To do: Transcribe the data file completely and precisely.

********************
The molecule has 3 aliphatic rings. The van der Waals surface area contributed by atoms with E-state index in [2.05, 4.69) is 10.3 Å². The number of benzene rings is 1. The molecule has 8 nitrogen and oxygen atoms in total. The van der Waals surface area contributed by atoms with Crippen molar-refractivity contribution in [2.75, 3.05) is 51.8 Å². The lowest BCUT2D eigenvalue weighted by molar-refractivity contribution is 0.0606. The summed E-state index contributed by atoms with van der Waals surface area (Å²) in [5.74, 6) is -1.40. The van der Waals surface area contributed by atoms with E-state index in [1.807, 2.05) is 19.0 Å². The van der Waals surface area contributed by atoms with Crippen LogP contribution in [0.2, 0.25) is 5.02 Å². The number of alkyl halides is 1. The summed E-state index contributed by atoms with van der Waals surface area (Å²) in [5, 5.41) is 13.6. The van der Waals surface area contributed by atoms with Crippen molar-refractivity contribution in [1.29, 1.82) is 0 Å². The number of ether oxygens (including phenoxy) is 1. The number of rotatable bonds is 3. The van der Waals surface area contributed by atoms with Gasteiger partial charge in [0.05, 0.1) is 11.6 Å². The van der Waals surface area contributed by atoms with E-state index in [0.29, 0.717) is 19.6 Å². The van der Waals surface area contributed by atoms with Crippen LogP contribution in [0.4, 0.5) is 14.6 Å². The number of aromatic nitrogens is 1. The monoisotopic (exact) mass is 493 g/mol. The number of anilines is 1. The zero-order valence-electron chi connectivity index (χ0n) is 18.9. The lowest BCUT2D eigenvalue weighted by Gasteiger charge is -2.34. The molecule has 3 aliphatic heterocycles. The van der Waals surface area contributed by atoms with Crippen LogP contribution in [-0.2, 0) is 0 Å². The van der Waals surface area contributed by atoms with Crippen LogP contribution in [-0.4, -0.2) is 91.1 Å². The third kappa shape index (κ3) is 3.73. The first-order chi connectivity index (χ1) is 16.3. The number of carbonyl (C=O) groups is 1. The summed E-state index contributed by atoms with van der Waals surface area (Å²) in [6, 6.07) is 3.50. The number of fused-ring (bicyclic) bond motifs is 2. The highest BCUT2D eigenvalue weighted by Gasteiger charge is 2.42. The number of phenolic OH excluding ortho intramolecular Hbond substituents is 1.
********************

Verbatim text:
The molecule has 3 aliphatic rings. The van der Waals surface area contributed by atoms with E-state index in [2.05, 4.69) is 10.3 Å². The number of benzene rings is 1. The molecule has 8 nitrogen and oxygen atoms in total. The van der Waals surface area contributed by atoms with Crippen molar-refractivity contribution in [2.75, 3.05) is 51.8 Å². The lowest BCUT2D eigenvalue weighted by molar-refractivity contribution is 0.0606. The summed E-state index contributed by atoms with van der Waals surface area (Å²) in [5.74, 6) is -1.40. The van der Waals surface area contributed by atoms with E-state index in [1.807, 2.05) is 19.0 Å². The van der Waals surface area contributed by atoms with Crippen LogP contribution in [0.2, 0.25) is 5.02 Å². The number of alkyl halides is 1. The summed E-state index contributed by atoms with van der Waals surface area (Å²) in [5, 5.41) is 13.6. The van der Waals surface area contributed by atoms with Crippen molar-refractivity contribution in [1.29, 1.82) is 0 Å². The number of ether oxygens (including phenoxy) is 1. The number of rotatable bonds is 3. The van der Waals surface area contributed by atoms with Gasteiger partial charge in [0.05, 0.1) is 11.6 Å². The van der Waals surface area contributed by atoms with E-state index in [0.29, 0.717) is 19.6 Å². The van der Waals surface area contributed by atoms with Crippen LogP contribution in [0.4, 0.5) is 14.6 Å². The number of aromatic nitrogens is 1. The monoisotopic (exact) mass is 493 g/mol. The number of anilines is 1. The zero-order valence-electron chi connectivity index (χ0n) is 18.9. The lowest BCUT2D eigenvalue weighted by Gasteiger charge is -2.34. The molecule has 3 aliphatic heterocycles. The van der Waals surface area contributed by atoms with Crippen LogP contribution in [-0.2, 0) is 0 Å². The van der Waals surface area contributed by atoms with Crippen LogP contribution in [-0.4, -0.2) is 91.1 Å². The third kappa shape index (κ3) is 3.73. The first-order chi connectivity index (χ1) is 16.3. The number of carbonyl (C=O) groups is 1. The summed E-state index contributed by atoms with van der Waals surface area (Å²) in [6, 6.07) is 3.50. The number of fused-ring (bicyclic) bond motifs is 2. The highest BCUT2D eigenvalue weighted by Gasteiger charge is 2.42. The number of phenolic OH excluding ortho intramolecular Hbond substituents is 1.